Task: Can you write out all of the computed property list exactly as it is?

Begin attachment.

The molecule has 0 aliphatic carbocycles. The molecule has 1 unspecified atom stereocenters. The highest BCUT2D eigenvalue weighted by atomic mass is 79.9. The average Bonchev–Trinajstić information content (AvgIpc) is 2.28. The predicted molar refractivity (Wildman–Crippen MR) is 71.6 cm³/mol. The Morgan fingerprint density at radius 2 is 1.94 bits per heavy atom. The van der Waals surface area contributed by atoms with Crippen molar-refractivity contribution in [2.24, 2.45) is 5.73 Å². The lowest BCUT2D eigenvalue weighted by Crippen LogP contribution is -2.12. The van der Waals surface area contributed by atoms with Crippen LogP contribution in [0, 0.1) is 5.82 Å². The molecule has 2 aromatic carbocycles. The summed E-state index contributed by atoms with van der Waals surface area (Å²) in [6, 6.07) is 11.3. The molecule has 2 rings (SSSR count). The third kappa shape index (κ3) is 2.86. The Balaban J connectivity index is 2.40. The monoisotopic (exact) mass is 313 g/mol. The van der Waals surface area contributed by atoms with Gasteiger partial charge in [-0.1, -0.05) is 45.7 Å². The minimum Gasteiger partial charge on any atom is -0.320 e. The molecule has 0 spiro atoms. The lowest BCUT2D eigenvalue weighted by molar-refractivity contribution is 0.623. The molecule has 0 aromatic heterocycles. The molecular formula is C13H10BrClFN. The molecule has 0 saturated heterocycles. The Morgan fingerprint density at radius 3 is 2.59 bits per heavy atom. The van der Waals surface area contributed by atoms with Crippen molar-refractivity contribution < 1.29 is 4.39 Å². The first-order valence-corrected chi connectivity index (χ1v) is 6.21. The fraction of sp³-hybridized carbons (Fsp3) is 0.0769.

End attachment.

The molecule has 0 aliphatic carbocycles. The molecule has 1 unspecified atom stereocenters. The highest BCUT2D eigenvalue weighted by atomic mass is 79.9. The average Bonchev–Trinajstić information content (AvgIpc) is 2.28. The predicted molar refractivity (Wildman–Crippen MR) is 71.6 cm³/mol. The Morgan fingerprint density at radius 2 is 1.94 bits per heavy atom. The van der Waals surface area contributed by atoms with Crippen molar-refractivity contribution in [2.24, 2.45) is 5.73 Å². The lowest BCUT2D eigenvalue weighted by Crippen LogP contribution is -2.12. The van der Waals surface area contributed by atoms with Crippen LogP contribution in [0, 0.1) is 5.82 Å². The molecule has 2 aromatic carbocycles. The summed E-state index contributed by atoms with van der Waals surface area (Å²) in [6, 6.07) is 11.3. The molecule has 2 rings (SSSR count). The third kappa shape index (κ3) is 2.86. The Balaban J connectivity index is 2.40. The monoisotopic (exact) mass is 313 g/mol. The van der Waals surface area contributed by atoms with Gasteiger partial charge in [-0.1, -0.05) is 45.7 Å². The minimum Gasteiger partial charge on any atom is -0.320 e. The molecule has 0 spiro atoms. The lowest BCUT2D eigenvalue weighted by molar-refractivity contribution is 0.623. The molecule has 0 aromatic heterocycles. The molecular formula is C13H10BrClFN. The molecule has 0 saturated heterocycles. The Morgan fingerprint density at radius 3 is 2.59 bits per heavy atom. The van der Waals surface area contributed by atoms with Crippen molar-refractivity contribution < 1.29 is 4.39 Å². The first-order valence-corrected chi connectivity index (χ1v) is 6.21. The fraction of sp³-hybridized carbons (Fsp3) is 0.0769.